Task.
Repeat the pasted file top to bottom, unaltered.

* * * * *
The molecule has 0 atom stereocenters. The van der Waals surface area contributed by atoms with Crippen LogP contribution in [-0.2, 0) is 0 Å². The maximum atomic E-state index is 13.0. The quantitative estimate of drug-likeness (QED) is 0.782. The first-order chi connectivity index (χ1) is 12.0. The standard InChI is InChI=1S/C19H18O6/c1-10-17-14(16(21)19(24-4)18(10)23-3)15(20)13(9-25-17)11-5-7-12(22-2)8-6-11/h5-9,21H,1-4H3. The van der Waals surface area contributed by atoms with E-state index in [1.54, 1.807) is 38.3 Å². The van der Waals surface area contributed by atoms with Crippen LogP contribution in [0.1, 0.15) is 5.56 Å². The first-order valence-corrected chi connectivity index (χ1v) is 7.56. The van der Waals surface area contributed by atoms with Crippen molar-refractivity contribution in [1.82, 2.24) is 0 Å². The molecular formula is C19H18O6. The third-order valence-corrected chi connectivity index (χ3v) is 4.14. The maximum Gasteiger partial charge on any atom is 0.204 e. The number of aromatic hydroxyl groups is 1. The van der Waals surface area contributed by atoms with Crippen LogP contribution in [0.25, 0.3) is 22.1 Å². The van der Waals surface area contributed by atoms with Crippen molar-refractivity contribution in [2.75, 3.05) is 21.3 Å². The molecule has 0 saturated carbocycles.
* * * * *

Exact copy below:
The molecule has 0 atom stereocenters. The van der Waals surface area contributed by atoms with Crippen LogP contribution in [-0.2, 0) is 0 Å². The maximum atomic E-state index is 13.0. The quantitative estimate of drug-likeness (QED) is 0.782. The first-order chi connectivity index (χ1) is 12.0. The standard InChI is InChI=1S/C19H18O6/c1-10-17-14(16(21)19(24-4)18(10)23-3)15(20)13(9-25-17)11-5-7-12(22-2)8-6-11/h5-9,21H,1-4H3. The van der Waals surface area contributed by atoms with E-state index in [1.54, 1.807) is 38.3 Å². The van der Waals surface area contributed by atoms with Crippen LogP contribution in [0.1, 0.15) is 5.56 Å². The first-order valence-corrected chi connectivity index (χ1v) is 7.56. The van der Waals surface area contributed by atoms with Crippen molar-refractivity contribution in [1.82, 2.24) is 0 Å². The molecular formula is C19H18O6. The third-order valence-corrected chi connectivity index (χ3v) is 4.14. The maximum Gasteiger partial charge on any atom is 0.204 e. The number of aromatic hydroxyl groups is 1. The van der Waals surface area contributed by atoms with Crippen LogP contribution in [0.25, 0.3) is 22.1 Å². The van der Waals surface area contributed by atoms with Crippen molar-refractivity contribution in [2.75, 3.05) is 21.3 Å². The molecule has 0 saturated carbocycles.